news • Feb 20 2024

The Future is Food: Why Brands are Expanding into Restaurants

They say the way to someone’s heart is through their stomach, and it’s no wonder why. When it comes to some of the biggest brands in the world, expanding into the food realm is the logical next step in business development. For brands looking to expand their reach and develop strong relationships with their customers, opening restaurants has become an important step toward maintaining a thriving organization. 

Opening a restaurant boosts loyalty, allows customers to experience a brand’s offerings, and puts customers in front of an extensive array of merchandise. But it’s also a wonderful way to take things offline in an increasingly digital landscape. Foot traffic is increased, and new audiences, especially a younger generation that is willing to spend their spare dollars, are introduced to a brand. A restaurant has a tremendous capacity to solidify the bond between a brand and a consumer. Here’s a look at three unique industries that are taking the movement on at full speed. 

 

Fashion Forward

For several years, the fashion industry has been on the forefront of the expansion into the restaurant realm. “Restaurants bring new customers in and help secure top-client loyalty,” Vogue Business explained back in 2020. So it’s no surprise that one of the most iconic luxury jewelry brands in the world is embracing this potential.  

Over the years, Tiffany & Co. has come to represent everything from stylish luxury to a coveted retail destination. Therefore, it’s no surprise that moving into the food realm was the next logical step. 

Blue Box Cafe is the Daniel Boulud-helmed Tiffany & Co. cafe that serves breakfast, lunch, afternoon tea and dinner. In addition to food, it features a private dining area and a bar with art installations, all surrounded by chairs and tableware in the beloved “Tiffany Blue” shade.  Located within The Landmark, Tiffany’s Fifth Avenue flagship store, it’s the perfect opportunity to boost brand loyalty. Spending $25 on a salad is a much more accessible luxury for someone who may not be spending $25,000 on a timepiece. But when the time comes for the individual to treat themselves, they’ll turn to Tiffany and Co. for that special moment.

Tiffany & Co. isn’t the only example of fashion’s expansion into the restaurant world in recent years. From F.P. Journe’s Fine Dining room in Geneva to the iconic department store Bergdorf Goodman, which has a sidewalk cafe, the main restaurant, and one with a “plant-based menu,” the fashion industry understands the deep value of moving into restaurants. 

 

Eatertainment 

In July of last year, Netflix announced it would open a dedicated pop-up restaurant, Netflix Bites, featuring dishes developed by the stars of its various cooking shows. From Curtis Stone from Iron Chef: Quest for an Iron Legend to Nadiya Hussain from Nadiya Bakes, the venue features the work of chefs who also host cooking programs on the platform.  

While there is some debate as to whether the food is actually good, the brand has demonstrated that the culinary offerings are really not the focal point here. For Netflix, expanding into restaurants is a tremendous experiential opportunity. With over 247.15 million paid subscribers worldwide and a presence on a significant portion of TV screens, tablets and smartphones in America, Netflix understands that people who love the shows will come to try the food, and people who are just eager for a meal will have their interest piqued in the programming.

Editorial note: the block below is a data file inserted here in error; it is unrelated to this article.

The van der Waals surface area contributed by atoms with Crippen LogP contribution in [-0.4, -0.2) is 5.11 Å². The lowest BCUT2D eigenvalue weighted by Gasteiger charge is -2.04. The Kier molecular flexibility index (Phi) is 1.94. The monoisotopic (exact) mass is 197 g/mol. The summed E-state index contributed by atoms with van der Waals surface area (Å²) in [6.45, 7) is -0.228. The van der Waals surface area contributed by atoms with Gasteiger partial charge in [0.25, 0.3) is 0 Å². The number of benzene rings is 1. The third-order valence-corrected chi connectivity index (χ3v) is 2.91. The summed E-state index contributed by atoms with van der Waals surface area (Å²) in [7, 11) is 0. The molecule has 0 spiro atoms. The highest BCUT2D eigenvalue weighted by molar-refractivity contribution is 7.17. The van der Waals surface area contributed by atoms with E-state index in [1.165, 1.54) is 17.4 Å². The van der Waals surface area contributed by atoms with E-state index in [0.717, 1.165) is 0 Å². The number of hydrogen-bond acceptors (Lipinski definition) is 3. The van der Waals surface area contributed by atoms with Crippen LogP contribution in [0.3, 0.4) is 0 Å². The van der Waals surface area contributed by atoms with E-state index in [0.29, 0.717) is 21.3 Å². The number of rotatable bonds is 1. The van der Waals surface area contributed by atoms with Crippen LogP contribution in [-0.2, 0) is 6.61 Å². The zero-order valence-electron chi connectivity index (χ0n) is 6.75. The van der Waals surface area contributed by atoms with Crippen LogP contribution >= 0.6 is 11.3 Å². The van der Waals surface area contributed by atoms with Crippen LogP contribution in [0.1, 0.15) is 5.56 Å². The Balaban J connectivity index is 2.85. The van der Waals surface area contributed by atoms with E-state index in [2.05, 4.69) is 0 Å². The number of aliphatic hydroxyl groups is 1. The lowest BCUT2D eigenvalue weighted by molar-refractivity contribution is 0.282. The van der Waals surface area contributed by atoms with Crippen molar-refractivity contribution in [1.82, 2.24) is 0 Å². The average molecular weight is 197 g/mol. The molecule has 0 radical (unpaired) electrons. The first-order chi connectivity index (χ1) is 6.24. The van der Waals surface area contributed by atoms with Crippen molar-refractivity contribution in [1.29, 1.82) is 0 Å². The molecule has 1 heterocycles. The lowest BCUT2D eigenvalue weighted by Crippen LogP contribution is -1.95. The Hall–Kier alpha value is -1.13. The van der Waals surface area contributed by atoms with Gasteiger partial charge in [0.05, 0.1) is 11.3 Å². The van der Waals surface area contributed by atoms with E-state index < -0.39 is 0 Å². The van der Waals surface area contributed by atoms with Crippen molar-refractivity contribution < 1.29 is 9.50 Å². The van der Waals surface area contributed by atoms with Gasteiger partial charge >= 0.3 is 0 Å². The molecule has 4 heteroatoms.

Cars & Cuisine

The luxury automobile industry is zooming into the restaurant space. At N.Y.C.’s luxury-car showroom Genesis House, visitors will find the first international outpost of Onjium, a Michelin-starred restaurant in Seoul. It’s a smart evolution that leaders in the industry understand the deep value of. “The way to anybody’s heart is through their stomachs, so it makes sense,” Tony Quiroga, editor-in-chief of Car and Driver, told ABC News. Quiroga continued by sharing that a memorable meal can “heighten the prestige” of a brand. And in an era when automakers are desperate to stand out and build loyalty, they know a good meal is just the way to do that. 

Ferrari, the luxury Italian sports car manufacturer, also understands the need to extend the brand’s recognition into new venues. In 2021, the brand reopened a restaurant in its home town in Italy, headed up by Michelin-starred chef Massimo Bottura. Ristorante Cavallino features an elegant restaurant, garden and open-air terrace adorned with a collection of memorabilia and racing rarities from the company’s archives.  The location is “inspired by Ferrari’s values: the union of technology and craftsmanship, quality and performance.” One of the strongest luxury brands in the world, Ferrari’s expansion into dining is the logical next step for a legendary automobile brand. 

 

The future of restaurants is particularly bright. Nearly all (94%) of restaurant operators have some sort of expansion plans for 2024,  Chain Store Age reports. From Ferrari to Tiffany & Co., some of the most iconic brands in the world have already realized the potential of restaurant expansion. It’s a strong example of how the time is now to grow, expand, and experience new frontiers.

 

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